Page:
Expression of the recently discovered human restriction factor SAMHD1 is responsible for the infection block imposed to lentiviruses such as HIV-1, HIV-2 and SIVmac by primary macrophages, dendritic cells and resting CD4+ T-cells. SAMHD1 blocks lentiviral infection by preventing the occurrence of reverse transcription. The viral accessory protein Vpx, contained in SIVmac and HIV-2 particles, overcomes the SAMHD1 reverse transcription block by inducing SAMHD1 degradation. SAMHD1 is a dGTP-regulated deoxynucleotide triphosphohydrolase that decreases the cellular levels of triphosphodeoxynucleotides (dNTPs). The dramatic decrease in dNTP levels in macrophages, dendritic cells and CD4+ resting T cells correlates with the inability of lentiviruses to undergo reverse transcription;therefore, SAMHD1 prevents lentiviral reverse transcription by depletion of dNTP levels. Interestingly, cycling and non-cycling cells express SAMHD1;however, SAMHD1's antiviral activity is only observed in non-cycling cells. Our preliminary findings correlate the lentiviral restriction phenotype observed in non-cycling cells with the phosphorylation state of SAMHD1.These results strongly suggested that phosphorylation regulates the antiviral activity of SAMHD1;therefore, this proposal will test the hypothesis that phosphorylation of SAMHD1 induces a conformational change that closes the active site of SAMHD1 domain resulting in an enzymatically and antivirally inactive SAMHD1 protein. The following specific aims will be used to address this hypothesis.
Aim1 will explore the role of SAMHD1 phosphorylation in retroviral restriction. For this purpose, we will study restriction of SAMHD1 proteins where the phosphorylatable residues are replaced by either a phosphomimetic or non-phosphorylatable residue.
This aim will also explore the nature of the kinase involved in the phosphorylation of SAMHD1.
Aim 2 will explore the ability of Vpx to modulate SAMHD1 antiviral and enzymatic activities before SAMHD1 degradation.
Aim 3 will explore the regulation of the antiviral and enzymatic activity of SAMHD1. Specifically, this aim will test the notion that SAMHD1 is regulated by a ball-and-chain mechanism. Overall, this proposal will establish phosphorylation as a new framework for understanding the antiviral properties of SAMHD1. Understanding the regulation of SAMHD1 is instrumental for the development of novel anti-HIV-1 vaccine strategies since overcoming SAMHD1 increases the adaptive immune response during infection of dendritic cells and macrophages. In addition, macrophages represent one of the most resilient HIV-1 reservoirs, so understanding the regulation of SAMHD1 antiviral properties could provide novel insides for the elimination of HIV-1 reservoirs.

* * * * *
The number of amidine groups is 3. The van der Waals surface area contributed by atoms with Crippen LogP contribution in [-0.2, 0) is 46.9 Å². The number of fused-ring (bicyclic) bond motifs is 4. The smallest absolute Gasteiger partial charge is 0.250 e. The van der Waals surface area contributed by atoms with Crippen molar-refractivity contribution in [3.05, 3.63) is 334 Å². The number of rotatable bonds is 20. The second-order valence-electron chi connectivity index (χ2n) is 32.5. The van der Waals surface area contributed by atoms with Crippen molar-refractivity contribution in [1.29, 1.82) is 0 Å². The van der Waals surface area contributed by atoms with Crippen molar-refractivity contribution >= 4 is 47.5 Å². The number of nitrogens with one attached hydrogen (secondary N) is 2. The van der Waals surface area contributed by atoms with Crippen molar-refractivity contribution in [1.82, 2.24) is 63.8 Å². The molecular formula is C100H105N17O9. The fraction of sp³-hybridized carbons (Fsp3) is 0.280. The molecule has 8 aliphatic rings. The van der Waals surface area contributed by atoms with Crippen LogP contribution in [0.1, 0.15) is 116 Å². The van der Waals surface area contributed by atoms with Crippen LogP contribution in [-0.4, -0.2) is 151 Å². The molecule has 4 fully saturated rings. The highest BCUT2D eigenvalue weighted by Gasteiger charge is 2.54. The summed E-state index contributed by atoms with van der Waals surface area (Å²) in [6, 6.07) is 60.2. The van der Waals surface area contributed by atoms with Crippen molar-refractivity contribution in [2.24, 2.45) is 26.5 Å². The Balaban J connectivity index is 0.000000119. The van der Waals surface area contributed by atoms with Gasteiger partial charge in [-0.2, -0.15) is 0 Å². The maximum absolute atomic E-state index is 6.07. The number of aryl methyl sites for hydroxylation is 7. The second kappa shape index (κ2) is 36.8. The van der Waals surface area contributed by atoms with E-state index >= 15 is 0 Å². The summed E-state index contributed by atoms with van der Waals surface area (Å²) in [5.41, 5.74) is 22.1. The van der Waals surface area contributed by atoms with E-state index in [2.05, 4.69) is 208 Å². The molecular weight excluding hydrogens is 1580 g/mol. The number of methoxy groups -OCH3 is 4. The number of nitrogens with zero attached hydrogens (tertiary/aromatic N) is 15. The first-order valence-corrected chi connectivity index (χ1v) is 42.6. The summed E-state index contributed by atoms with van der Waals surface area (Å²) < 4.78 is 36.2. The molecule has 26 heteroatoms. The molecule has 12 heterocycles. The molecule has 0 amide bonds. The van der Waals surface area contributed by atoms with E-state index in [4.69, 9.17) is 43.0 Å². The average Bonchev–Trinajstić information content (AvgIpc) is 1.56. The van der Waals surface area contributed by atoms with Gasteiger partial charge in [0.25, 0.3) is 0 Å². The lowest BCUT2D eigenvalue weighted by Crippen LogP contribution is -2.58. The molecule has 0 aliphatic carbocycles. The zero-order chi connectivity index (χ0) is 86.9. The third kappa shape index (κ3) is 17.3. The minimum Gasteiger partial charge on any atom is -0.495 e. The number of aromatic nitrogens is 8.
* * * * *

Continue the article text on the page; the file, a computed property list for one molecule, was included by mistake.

Public Health Relevance

SAMHD1 is a restriction factor that blocks HIV-1 infection in macrophages and dendritic cells. However, SAMHD1 only blocks HIV-1 infection in non-cycling cells. This work will attempt to understand the regulation of SAMHD1 in both cycling and non-cycling cells. Understanding this regulation will be instrumental for the development of novel anti-HIV-1 vaccine strategies since overcoming SAMHD1 increases the adaptive immune response during HIV-1 infection of macrophages and dendritic cells.

National Institute of Health (NIH)
National Institute of Allergy and Infectious Diseases (NIAID)
High Priority, Short Term Project Award (R56)
Project #
Application #
Study Section
Special Emphasis Panel (ZRG1)
Program Officer
Sharma, Opendra K
Project Start
Project End
Budget Start
Budget End
Support Year
Fiscal Year
Total Cost
Indirect Cost
Albert Einstein College of Medicine
Schools of Medicine
United States
Zip Code
Schulte, Bianca; Selyutina, Anastasia; Opp, Silvana et al. (2018) Localization to detergent-resistant membranes and HIV-1 core entry inhibition correlate with HIV-1 restriction by SERINC5. Virology 515:52-65
Martinez-Lopez, Alicia; Martin-Fernandez, Marta; Buta, Sofija et al. (2018) SAMHD1 deficient human monocytes autonomously trigger type I interferon. Mol Immunol 101:450-460
Opp, Silvana; Fricke, Thomas; Shepard, Caitlin et al. (2017) The small-molecule 3G11 inhibits HIV-1 reverse transcription. Chem Biol Drug Des 89:608-618
Chen, Nan-Yu; Zhou, Lihong; Gane, Paul J et al. (2016) HIV-1 capsid is involved in post-nuclear entry steps. Retrovirology 13:28
White, Tommy E; Brandariz-Nuñez, Alberto; Han, Kyudong et al. (2016) Modulation of LINE-1 Retrotransposition by a Human SAMHD1 Polymorphism. Virol Rep 6:53-60
Fricke, Thomas; Diaz-Griffero, Felipe (2016) HIV-1 Capsid Stabilization Assay. Methods Mol Biol 1354:39-47
Campbell, Edward M; Weingart, Jared; Sette, Paola et al. (2016) TRIM5?-Mediated Ubiquitin Chain Conjugation Is Required for Inhibition of HIV-1 Reverse Transcription and Capsid Destabilization. J Virol 90:1849-57
Opp, Silvana; Vieira, Daniel A S A; Schulte, Bianca et al. (2016) MxB Is Not Responsible for the Blocking of HIV-1 Infection Observed in Alpha Interferon-Treated Cells. J Virol 90:3056-64
Bhattacharya, Akash; Wang, Zhonghua; White, Tommy et al. (2016) Effects of T592 phosphomimetic mutations on tetramer stability and dNTPase activity of SAMHD1 can not explain the retroviral restriction defect. Sci Rep 6:31353
Schulte, Bianca; Buffone, Cindy; Opp, Silvana et al. (2015) Restriction of HIV-1 Requires the N-Terminal Region of MxB as a Capsid-Binding Motif but Not as a Nuclear Localization Signal. J Virol 89:8599-610

Showing the most recent 10 out of 15 publications